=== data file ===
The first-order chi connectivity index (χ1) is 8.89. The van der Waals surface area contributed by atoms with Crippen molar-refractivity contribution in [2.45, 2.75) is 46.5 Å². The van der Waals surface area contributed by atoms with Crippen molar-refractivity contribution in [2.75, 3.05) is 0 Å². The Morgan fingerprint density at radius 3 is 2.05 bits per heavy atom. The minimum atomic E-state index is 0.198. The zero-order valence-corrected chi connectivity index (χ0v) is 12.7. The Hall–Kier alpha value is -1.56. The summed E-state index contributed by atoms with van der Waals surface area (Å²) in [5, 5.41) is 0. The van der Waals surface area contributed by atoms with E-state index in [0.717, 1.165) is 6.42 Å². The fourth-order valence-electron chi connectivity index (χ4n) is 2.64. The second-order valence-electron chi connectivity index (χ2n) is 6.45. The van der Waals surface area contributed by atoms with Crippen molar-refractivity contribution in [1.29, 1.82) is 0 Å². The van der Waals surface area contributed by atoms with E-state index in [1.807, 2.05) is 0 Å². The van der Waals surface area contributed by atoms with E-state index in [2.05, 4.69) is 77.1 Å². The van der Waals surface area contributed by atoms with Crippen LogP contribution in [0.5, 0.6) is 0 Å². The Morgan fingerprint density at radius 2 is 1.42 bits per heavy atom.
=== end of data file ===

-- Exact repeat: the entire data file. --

The first-order chi connectivity index (χ1) is 8.89. The van der Waals surface area contributed by atoms with Crippen molar-refractivity contribution in [2.45, 2.75) is 46.5 Å². The van der Waals surface area contributed by atoms with Crippen molar-refractivity contribution in [2.75, 3.05) is 0 Å². The Morgan fingerprint density at radius 3 is 2.05 bits per heavy atom. The minimum atomic E-state index is 0.198. The zero-order valence-corrected chi connectivity index (χ0v) is 12.7. The Hall–Kier alpha value is -1.56. The summed E-state index contributed by atoms with van der Waals surface area (Å²) in [5, 5.41) is 0. The van der Waals surface area contributed by atoms with E-state index in [0.717, 1.165) is 6.42 Å². The fourth-order valence-electron chi connectivity index (χ4n) is 2.64. The second-order valence-electron chi connectivity index (χ2n) is 6.45. The van der Waals surface area contributed by atoms with Crippen molar-refractivity contribution in [1.29, 1.82) is 0 Å². The van der Waals surface area contributed by atoms with E-state index in [1.807, 2.05) is 0 Å². The van der Waals surface area contributed by atoms with E-state index in [2.05, 4.69) is 77.1 Å². The van der Waals surface area contributed by atoms with Crippen LogP contribution in [0.5, 0.6) is 0 Å². The Morgan fingerprint density at radius 2 is 1.42 bits per heavy atom.